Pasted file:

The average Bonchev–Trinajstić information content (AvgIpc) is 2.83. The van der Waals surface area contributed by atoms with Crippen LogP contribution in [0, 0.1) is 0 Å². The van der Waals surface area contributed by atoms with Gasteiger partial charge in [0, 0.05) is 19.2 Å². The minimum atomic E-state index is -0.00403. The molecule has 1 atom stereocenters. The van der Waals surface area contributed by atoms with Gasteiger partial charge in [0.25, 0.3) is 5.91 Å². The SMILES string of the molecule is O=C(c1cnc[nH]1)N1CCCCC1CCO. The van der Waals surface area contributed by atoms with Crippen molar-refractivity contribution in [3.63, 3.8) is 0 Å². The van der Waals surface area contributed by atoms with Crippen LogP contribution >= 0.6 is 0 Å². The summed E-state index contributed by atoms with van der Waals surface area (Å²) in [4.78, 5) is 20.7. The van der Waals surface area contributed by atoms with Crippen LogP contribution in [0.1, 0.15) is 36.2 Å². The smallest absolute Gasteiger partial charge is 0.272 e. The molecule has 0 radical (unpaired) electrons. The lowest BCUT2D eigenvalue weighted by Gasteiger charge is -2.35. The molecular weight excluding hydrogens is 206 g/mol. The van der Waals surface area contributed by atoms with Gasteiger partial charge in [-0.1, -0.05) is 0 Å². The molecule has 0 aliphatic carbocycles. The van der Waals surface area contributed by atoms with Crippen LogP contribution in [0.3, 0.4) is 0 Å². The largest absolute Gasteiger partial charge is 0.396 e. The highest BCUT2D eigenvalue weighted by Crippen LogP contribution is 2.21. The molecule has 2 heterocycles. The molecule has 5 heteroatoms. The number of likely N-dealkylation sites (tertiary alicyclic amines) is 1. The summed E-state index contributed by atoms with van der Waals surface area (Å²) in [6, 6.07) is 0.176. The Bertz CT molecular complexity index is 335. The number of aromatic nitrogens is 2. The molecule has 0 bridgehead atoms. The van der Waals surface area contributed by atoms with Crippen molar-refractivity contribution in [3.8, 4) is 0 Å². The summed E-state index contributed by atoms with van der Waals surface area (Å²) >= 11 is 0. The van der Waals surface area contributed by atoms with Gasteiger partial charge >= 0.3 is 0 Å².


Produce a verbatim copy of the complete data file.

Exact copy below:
The average Bonchev–Trinajstić information content (AvgIpc) is 2.83. The van der Waals surface area contributed by atoms with Crippen LogP contribution in [0, 0.1) is 0 Å². The van der Waals surface area contributed by atoms with Gasteiger partial charge in [0, 0.05) is 19.2 Å². The minimum atomic E-state index is -0.00403. The molecule has 1 atom stereocenters. The van der Waals surface area contributed by atoms with Gasteiger partial charge in [0.25, 0.3) is 5.91 Å². The SMILES string of the molecule is O=C(c1cnc[nH]1)N1CCCCC1CCO. The van der Waals surface area contributed by atoms with Crippen molar-refractivity contribution in [3.63, 3.8) is 0 Å². The van der Waals surface area contributed by atoms with Crippen LogP contribution >= 0.6 is 0 Å². The summed E-state index contributed by atoms with van der Waals surface area (Å²) in [4.78, 5) is 20.7. The van der Waals surface area contributed by atoms with Crippen LogP contribution in [0.1, 0.15) is 36.2 Å². The smallest absolute Gasteiger partial charge is 0.272 e. The molecule has 0 radical (unpaired) electrons. The lowest BCUT2D eigenvalue weighted by Gasteiger charge is -2.35. The molecular weight excluding hydrogens is 206 g/mol. The van der Waals surface area contributed by atoms with Gasteiger partial charge in [-0.1, -0.05) is 0 Å². The molecule has 0 aliphatic carbocycles. The van der Waals surface area contributed by atoms with Crippen LogP contribution in [0.3, 0.4) is 0 Å². The largest absolute Gasteiger partial charge is 0.396 e. The highest BCUT2D eigenvalue weighted by Crippen LogP contribution is 2.21. The molecule has 2 heterocycles. The molecule has 5 heteroatoms. The number of likely N-dealkylation sites (tertiary alicyclic amines) is 1. The summed E-state index contributed by atoms with van der Waals surface area (Å²) in [6, 6.07) is 0.176. The Bertz CT molecular complexity index is 335. The number of aromatic nitrogens is 2. The molecule has 0 bridgehead atoms. The van der Waals surface area contributed by atoms with Crippen molar-refractivity contribution in [3.8, 4) is 0 Å². The summed E-state index contributed by atoms with van der Waals surface area (Å²) >= 11 is 0. The van der Waals surface area contributed by atoms with Gasteiger partial charge >= 0.3 is 0 Å².